Na, nad, nag

Challenge level 2 number 9 “that they didn’t want” came out as “nag 'yn nhw’n moyn.”
I thought na in that context became nad before a vowel while nag means than. Is nag in this sense just a colloquial way of saying nad?

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Yes it is! :+1:

Rich :slight_smile:

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Diolch rich. I wanted to be sure I wasn’t missing something.

While I’ve got you, this course teaches disgwyl for ‘look’. I though disgwyl meant ‘expect’. Happy to roll with it but then how do you say expect yn Gymraeg y De?

They use disgwyl for that too…

I’m expecting you to be there tomorrow

I’m looking for you to be there tomorrow

It can also mean ‘wait’…which could be a third example above.

Context sorts out any differences…which aren’t very big

Rich :slight_smile:

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Oce. Diolch eto.

Can I jump in here and ask about nag? This word keeps popping up when I don’t expect it and I can tell it’s some kind of way of saying a negative. Do you use it to say a negative if it’s a clause in the middle of a sentence? And is it just with nhw or can it be with i, you, she, we etc?


Hi @emma-ireland

Yes, that’s right - it’s a way of saying ‘that’ and ‘not’ at the same time in the middle of a sentence - which means what follows is a negative statement.

It’s a cool thing!..very neat!

In a text book you find ‘na’ and ‘nad’ in front of vowels but Iestyn uses nag which I think Is quite widely used.

Because it uses the ‘yw’ or ydy form after it, the nag variant ends up being prominent, and yes, it works with all forms so, for example:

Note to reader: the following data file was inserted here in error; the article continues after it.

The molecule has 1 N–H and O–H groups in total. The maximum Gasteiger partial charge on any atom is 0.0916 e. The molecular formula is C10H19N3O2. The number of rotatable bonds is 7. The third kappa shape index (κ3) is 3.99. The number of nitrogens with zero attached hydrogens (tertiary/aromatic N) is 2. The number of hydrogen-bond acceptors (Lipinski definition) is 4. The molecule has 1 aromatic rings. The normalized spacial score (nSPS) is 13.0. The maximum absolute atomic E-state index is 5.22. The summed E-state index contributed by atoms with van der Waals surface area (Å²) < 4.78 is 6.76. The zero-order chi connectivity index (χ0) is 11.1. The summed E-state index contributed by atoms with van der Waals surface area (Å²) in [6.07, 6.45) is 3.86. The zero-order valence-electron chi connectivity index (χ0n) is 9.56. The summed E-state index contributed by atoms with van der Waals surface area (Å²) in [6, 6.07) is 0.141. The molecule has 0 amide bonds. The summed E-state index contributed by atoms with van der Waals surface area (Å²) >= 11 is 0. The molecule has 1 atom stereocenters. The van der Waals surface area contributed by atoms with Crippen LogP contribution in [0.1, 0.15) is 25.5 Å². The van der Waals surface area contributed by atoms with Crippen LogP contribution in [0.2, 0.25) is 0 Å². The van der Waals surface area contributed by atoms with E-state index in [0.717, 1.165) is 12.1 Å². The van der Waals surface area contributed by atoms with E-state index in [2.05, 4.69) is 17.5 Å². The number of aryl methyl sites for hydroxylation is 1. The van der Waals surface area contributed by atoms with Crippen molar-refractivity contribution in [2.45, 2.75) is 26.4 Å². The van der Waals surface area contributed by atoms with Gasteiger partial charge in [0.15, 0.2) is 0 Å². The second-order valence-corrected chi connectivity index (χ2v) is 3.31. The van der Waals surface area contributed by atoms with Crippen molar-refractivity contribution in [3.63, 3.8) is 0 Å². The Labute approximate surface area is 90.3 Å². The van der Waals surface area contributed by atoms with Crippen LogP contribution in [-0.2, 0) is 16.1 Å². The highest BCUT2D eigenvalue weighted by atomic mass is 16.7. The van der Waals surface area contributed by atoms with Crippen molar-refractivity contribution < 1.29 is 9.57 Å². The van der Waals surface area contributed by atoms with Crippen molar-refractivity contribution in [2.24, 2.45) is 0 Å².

…nag yw e’n…, that he isn’t / doesn’t
…nag yw i’n…that I’m not…

…and equally…

…nag oedd e’n…that he wasn’t /didn’t
…nag o’n ni wedi…that we hadn’t…

Rich :slight_smile:


Brill thanks. I’ll see if I can remember and not get caught out :slight_smile: one more quick question, are ‘so ni’n gwybod’ and ‘do ni ddim yn gwybod’ the same thing?


Yep, :+1:

Rich :slight_smile:

Well, not quite the same are they? So ni’n gwybod is we don’t know and is the same as Dyn ni ddim yn gwybod. Do’n ni ddim yn gwybod is we didn’t know. If you were writing it out in full, like “we did not know” it would be: doedden ni ddim yn gwybod but people don’t speak like that and doedden get’s compressed to do’n. In the present tense “we do not know” would be Dydyn ni ddim yn gwybod which also gets compressed. That’s what you’d write but everyone down South seems to say so ni, which is a bit slangy but quicker and simpler.


Oo you are right @darian - thank you… I was expecting a present tense follow up question so that’s what I saw :stuck_out_tongue_closed_eyes:

‘So’ creates a negative present tense…

So ni’n gwybod…and…

D’yn ni ddim yn gwybod

…mean the same thing: we do not know/ don’t know

…so it just goes to show - even after all these years - I still can’t read the question properly :face_with_hand_over_mouth:


Rich :slight_smile:


Ah thanks both. I’m always getting tenses wrong. Can you use that s’on way for others, not just we? Could you say s’on nhw gwybod for they don’t know and s’on hi gwybod for she doesn’t know? I remember soch chi disgwyl for you don’t look from an earlier challenge. Could you swap that to s’ot ti disgwyl?

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Yes, (yes and yes!) there is a full set:

Sa i - eg Sa i’n gwybod, i don’t know (which is an extremely useful one :smile:)
So ti - eg so ti’n disgwyl- you (familiar) don’t look…
So fe
So hi eg so hi’n gwybod - she doesn’t know

So ni
So chi
So nhw eg so nhw’n gwybod - they don’t know

Rich :slight_smile:

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Fab! The patterns are falling into place!


Just seen this.
Can you confirm that this is an alternative way to say for example:
Dw i’n meddwl ei fod e ddim yn dod - I don’t think that he is coming.
Alternative: Dw i’n meddwl nag yw e’n dod.

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Hi @mattclarke51

…what you have is ‘I think he isn’t coming’…

But I think you have the idea?

Rich :slight_smile:

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